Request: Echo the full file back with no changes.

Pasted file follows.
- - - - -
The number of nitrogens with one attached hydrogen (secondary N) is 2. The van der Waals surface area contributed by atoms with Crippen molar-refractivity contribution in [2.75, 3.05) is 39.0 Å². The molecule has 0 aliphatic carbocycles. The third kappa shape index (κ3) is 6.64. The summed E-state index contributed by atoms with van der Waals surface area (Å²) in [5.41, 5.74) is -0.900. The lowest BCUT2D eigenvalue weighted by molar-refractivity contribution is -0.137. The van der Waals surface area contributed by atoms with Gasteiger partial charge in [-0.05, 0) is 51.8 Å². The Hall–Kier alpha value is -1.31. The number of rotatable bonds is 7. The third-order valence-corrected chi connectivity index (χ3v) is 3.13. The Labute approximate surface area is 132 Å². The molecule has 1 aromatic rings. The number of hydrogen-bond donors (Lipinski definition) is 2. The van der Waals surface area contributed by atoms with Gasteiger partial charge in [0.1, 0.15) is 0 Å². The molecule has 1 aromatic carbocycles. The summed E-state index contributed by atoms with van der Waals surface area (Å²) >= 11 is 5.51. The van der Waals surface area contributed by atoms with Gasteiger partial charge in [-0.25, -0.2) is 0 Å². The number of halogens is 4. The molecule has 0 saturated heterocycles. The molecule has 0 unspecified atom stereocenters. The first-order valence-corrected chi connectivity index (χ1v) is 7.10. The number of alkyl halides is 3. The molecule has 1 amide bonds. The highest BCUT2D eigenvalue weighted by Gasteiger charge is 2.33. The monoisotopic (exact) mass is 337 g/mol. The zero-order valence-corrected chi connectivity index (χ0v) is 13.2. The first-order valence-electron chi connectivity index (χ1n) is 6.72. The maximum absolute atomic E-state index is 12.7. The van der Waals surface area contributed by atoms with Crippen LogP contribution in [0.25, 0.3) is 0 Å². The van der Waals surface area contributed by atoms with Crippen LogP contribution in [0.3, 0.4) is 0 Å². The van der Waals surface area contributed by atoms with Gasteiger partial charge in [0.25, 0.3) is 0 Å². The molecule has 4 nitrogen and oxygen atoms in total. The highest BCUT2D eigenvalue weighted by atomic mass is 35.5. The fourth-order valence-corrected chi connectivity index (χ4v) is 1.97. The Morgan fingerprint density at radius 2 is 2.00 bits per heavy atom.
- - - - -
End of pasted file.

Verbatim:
The number of nitrogens with one attached hydrogen (secondary N) is 2. The van der Waals surface area contributed by atoms with Crippen molar-refractivity contribution in [2.75, 3.05) is 39.0 Å². The molecule has 0 aliphatic carbocycles. The third kappa shape index (κ3) is 6.64. The summed E-state index contributed by atoms with van der Waals surface area (Å²) in [5.41, 5.74) is -0.900. The lowest BCUT2D eigenvalue weighted by molar-refractivity contribution is -0.137. The van der Waals surface area contributed by atoms with Gasteiger partial charge in [-0.05, 0) is 51.8 Å². The Hall–Kier alpha value is -1.31. The number of rotatable bonds is 7. The third-order valence-corrected chi connectivity index (χ3v) is 3.13. The Labute approximate surface area is 132 Å². The molecule has 1 aromatic rings. The number of hydrogen-bond donors (Lipinski definition) is 2. The van der Waals surface area contributed by atoms with Gasteiger partial charge in [0.1, 0.15) is 0 Å². The molecule has 1 aromatic carbocycles. The summed E-state index contributed by atoms with van der Waals surface area (Å²) >= 11 is 5.51. The van der Waals surface area contributed by atoms with Gasteiger partial charge in [-0.25, -0.2) is 0 Å². The number of halogens is 4. The molecule has 0 saturated heterocycles. The molecule has 0 unspecified atom stereocenters. The first-order valence-corrected chi connectivity index (χ1v) is 7.10. The number of alkyl halides is 3. The molecule has 1 amide bonds. The highest BCUT2D eigenvalue weighted by Gasteiger charge is 2.33. The monoisotopic (exact) mass is 337 g/mol. The zero-order valence-corrected chi connectivity index (χ0v) is 13.2. The first-order valence-electron chi connectivity index (χ1n) is 6.72. The maximum absolute atomic E-state index is 12.7. The van der Waals surface area contributed by atoms with Crippen LogP contribution in [0.25, 0.3) is 0 Å². The van der Waals surface area contributed by atoms with Crippen LogP contribution in [0.3, 0.4) is 0 Å². The van der Waals surface area contributed by atoms with Gasteiger partial charge in [0.25, 0.3) is 0 Å². The molecule has 4 nitrogen and oxygen atoms in total. The highest BCUT2D eigenvalue weighted by atomic mass is 35.5. The fourth-order valence-corrected chi connectivity index (χ4v) is 1.97. The Morgan fingerprint density at radius 2 is 2.00 bits per heavy atom.